The Cambridge Analytica scandal of March 2018 changed the status of Facebook forever. The revelation that a political consultancy had illicitly gained access to the data of millions of Facebook users forced the company to change its approach to privacy, including its rules and algorithms.
The scandal also started a debate about the influence of social media on democracy. This led to several measures to increase the transparency of political campaigning on Facebook and to limit foreign interference in elections.
Eighteen months on and Facebook is under fire again for refusing to more strictly police or even ban political ads. Campaigners are warning the site will have a negative effect on upcoming elections in the UK and Sri Lanka. Yet while many of the changes Facebook has made since 2016 are superficial, there’s good reason to believe the actual threat to democratic processes is limited.
Facebook’s “pivot to privacy” has included increased user control over their data and algorithmic changes that prioritise posts from users’ personal connections over news and public pages. There are also tougher rules for external developers who want to plug their applications into the platform and researchers who want to evaluate collected data.
But several investigations have shown the site still gathers extensive information about its users that continues to leak out through third parties. There is also a lack of transparency and scrutiny over exactly what data the company holds. This makes a joke of Mark Zuckerberg’s new motto, “the future is private”.
One of the most publicised changes was the creation of a searchable political advertisement database, recording every ad posted, who funded it and some data on who it was shown to. While this Ad Library is a laudable idea, the information provided is limited or unreliable.
Some political issue ads aren’t included and some organisations have found ways to obscure their ads’ origins. The library also doesn’t tell you what groups an ad was trying to reach or how it may have been targeted at and viewed by people in different electoral constituencies.
The company has also ramped up its use of fact-checkers, now partnering with over 50 organisations around the world. But these only review news stories posted to the site, not political ads, and the process has been criticised for not being transparent or detailed enough to really be useful.
However, when it comes to problems that lend themselves to technical solutions, Facebook has been effective. Investigations have shown how Russia used fake and automated (bot) accounts to influence American public opinion during the 2016 US election campaign. In response, Facebook developed a system that uses artificial intelligence to remove 99% of all fake accounts, as soon as they are created.
More generally, research has found that fears of foreign interference have been overblown. In the few proven instances of foreign interference, there isn’t sufficient evidence that they swayed voters one way or the other. It’s not even been shown that the Cambridge Analytica scandal, which involved companies in the US, Canada and the UK, made a decisive impact on the 2016 US election or the Brexit vote, despite alleged links to both.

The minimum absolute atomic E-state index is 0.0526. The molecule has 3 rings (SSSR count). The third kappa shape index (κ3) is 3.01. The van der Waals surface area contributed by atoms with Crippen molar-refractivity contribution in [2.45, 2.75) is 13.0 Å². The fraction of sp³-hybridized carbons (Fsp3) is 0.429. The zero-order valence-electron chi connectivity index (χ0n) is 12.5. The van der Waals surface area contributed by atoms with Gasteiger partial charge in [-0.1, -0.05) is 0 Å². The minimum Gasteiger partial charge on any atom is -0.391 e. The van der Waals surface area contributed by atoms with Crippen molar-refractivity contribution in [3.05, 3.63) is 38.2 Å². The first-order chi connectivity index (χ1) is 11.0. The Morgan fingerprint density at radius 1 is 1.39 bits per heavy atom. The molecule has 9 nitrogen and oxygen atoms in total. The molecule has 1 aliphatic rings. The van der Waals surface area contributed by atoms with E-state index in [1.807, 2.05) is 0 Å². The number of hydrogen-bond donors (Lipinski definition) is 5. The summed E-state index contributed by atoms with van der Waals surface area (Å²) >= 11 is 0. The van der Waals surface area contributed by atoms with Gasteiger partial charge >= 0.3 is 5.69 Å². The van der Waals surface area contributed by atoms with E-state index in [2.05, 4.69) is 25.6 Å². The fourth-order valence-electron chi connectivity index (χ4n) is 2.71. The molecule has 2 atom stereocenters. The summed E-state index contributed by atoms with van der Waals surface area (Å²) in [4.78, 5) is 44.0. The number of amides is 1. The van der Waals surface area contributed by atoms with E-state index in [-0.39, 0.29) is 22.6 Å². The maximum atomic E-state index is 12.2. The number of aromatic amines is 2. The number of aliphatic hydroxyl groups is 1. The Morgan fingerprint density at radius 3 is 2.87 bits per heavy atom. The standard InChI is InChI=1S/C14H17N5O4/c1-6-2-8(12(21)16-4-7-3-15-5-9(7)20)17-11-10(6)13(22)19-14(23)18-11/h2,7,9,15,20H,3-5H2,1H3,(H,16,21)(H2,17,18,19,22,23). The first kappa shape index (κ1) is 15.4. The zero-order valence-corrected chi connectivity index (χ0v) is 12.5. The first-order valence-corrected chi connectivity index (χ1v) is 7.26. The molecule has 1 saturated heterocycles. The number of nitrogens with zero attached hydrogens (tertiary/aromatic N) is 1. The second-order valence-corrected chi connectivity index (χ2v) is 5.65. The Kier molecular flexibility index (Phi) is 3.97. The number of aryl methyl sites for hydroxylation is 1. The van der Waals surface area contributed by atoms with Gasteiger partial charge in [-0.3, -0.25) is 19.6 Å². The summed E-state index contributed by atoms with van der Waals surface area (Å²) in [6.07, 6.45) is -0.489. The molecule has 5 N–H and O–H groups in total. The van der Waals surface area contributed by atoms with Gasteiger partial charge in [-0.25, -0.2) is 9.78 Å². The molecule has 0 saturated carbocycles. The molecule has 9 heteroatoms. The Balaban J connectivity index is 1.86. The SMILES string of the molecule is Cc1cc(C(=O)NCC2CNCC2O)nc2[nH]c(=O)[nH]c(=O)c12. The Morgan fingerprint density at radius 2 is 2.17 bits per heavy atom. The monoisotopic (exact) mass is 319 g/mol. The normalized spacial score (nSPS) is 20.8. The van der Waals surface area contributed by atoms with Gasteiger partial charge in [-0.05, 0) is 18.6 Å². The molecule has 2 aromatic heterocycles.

Of course, political manipulation can still come from within a country, which is why people are calling on Facebook to ban or at least fact-check political ads, worried that they will spread false information. But voters are often already saturated with political information of varying accuracy from other sources.
In the UK, much of the media is highly partisan, especially on the matter of European integration, and many voters are already consuming “propaganda” from TV, radio, newspapers and news websites. The willingness of journalists to report politicians’ lies, even while highlighting inaccuracies, means it’s still just as easy and cheap to use press releases, news conferences and public statements as Facebook ads to spread misleading or fake news.
One thing Facebook does provide is a way to send out highly targeted ads that allow campaigns to say one thing to some voters and another, perhaps even the opposite, to other voters. One of the claims about Cambridge Analytica’s work was that it used psychological profiling and microtargeted ads to manipulate a relatively small number of crucial voters. (Although, again, it’s unclear that this can make a decisive difference to political campaigns.)
To combat the negative effects of microtargeting, several watchdog organisations, such as the campaign Who Targets Me, track and expose online political ads and potential manipulations. This reduces the incentive for campaigns to use them, because it risks exposing parties that send different, perhaps even contradictory, messages to different groups of voters. These parties would lose authenticity, the ultimate currency in digital political communication. On top of this, Facebook is now considering limiting political microtargeting.
There’s still a debate to be had about Facebook’s responsibility to police political messages and fake news. But the actual threat of interference and manipulation in campaigns, such as the upcoming UK election, is rather limited. We should be more concerned about the continued lack of privacy and transparency from Facebook’s data-gathering activities. Without significant new regulation or a mass exodus of users, neither of which look likely any time soon, Facebook’s data-based business model means it’s unlikely to radically reform itself in these areas.